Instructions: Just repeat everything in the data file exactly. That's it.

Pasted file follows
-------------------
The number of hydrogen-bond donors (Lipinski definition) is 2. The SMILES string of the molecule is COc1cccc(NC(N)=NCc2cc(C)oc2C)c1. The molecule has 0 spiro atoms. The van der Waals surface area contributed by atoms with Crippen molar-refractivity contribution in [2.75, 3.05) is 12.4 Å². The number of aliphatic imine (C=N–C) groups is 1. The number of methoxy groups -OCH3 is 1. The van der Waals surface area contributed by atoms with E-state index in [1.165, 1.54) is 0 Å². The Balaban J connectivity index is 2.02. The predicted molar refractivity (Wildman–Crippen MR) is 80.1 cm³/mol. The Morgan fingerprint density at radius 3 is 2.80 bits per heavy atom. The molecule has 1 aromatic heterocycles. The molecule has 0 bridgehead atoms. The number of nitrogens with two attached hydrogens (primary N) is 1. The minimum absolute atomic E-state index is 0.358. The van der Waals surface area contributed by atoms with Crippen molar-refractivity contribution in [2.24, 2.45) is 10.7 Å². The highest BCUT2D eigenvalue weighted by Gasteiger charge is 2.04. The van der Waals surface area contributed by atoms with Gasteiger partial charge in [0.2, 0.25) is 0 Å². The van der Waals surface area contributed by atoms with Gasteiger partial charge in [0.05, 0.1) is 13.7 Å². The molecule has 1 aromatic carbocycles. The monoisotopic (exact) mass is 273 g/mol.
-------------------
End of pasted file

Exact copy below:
The number of hydrogen-bond donors (Lipinski definition) is 2. The SMILES string of the molecule is COc1cccc(NC(N)=NCc2cc(C)oc2C)c1. The molecule has 0 spiro atoms. The van der Waals surface area contributed by atoms with Crippen molar-refractivity contribution in [2.75, 3.05) is 12.4 Å². The number of aliphatic imine (C=N–C) groups is 1. The number of methoxy groups -OCH3 is 1. The van der Waals surface area contributed by atoms with E-state index in [1.165, 1.54) is 0 Å². The Balaban J connectivity index is 2.02. The predicted molar refractivity (Wildman–Crippen MR) is 80.1 cm³/mol. The Morgan fingerprint density at radius 3 is 2.80 bits per heavy atom. The molecule has 1 aromatic heterocycles. The molecule has 0 bridgehead atoms. The number of nitrogens with two attached hydrogens (primary N) is 1. The minimum absolute atomic E-state index is 0.358. The van der Waals surface area contributed by atoms with Crippen molar-refractivity contribution in [2.24, 2.45) is 10.7 Å². The highest BCUT2D eigenvalue weighted by Gasteiger charge is 2.04. The van der Waals surface area contributed by atoms with Gasteiger partial charge in [0.2, 0.25) is 0 Å². The van der Waals surface area contributed by atoms with Gasteiger partial charge in [0.05, 0.1) is 13.7 Å². The molecule has 1 aromatic carbocycles. The monoisotopic (exact) mass is 273 g/mol.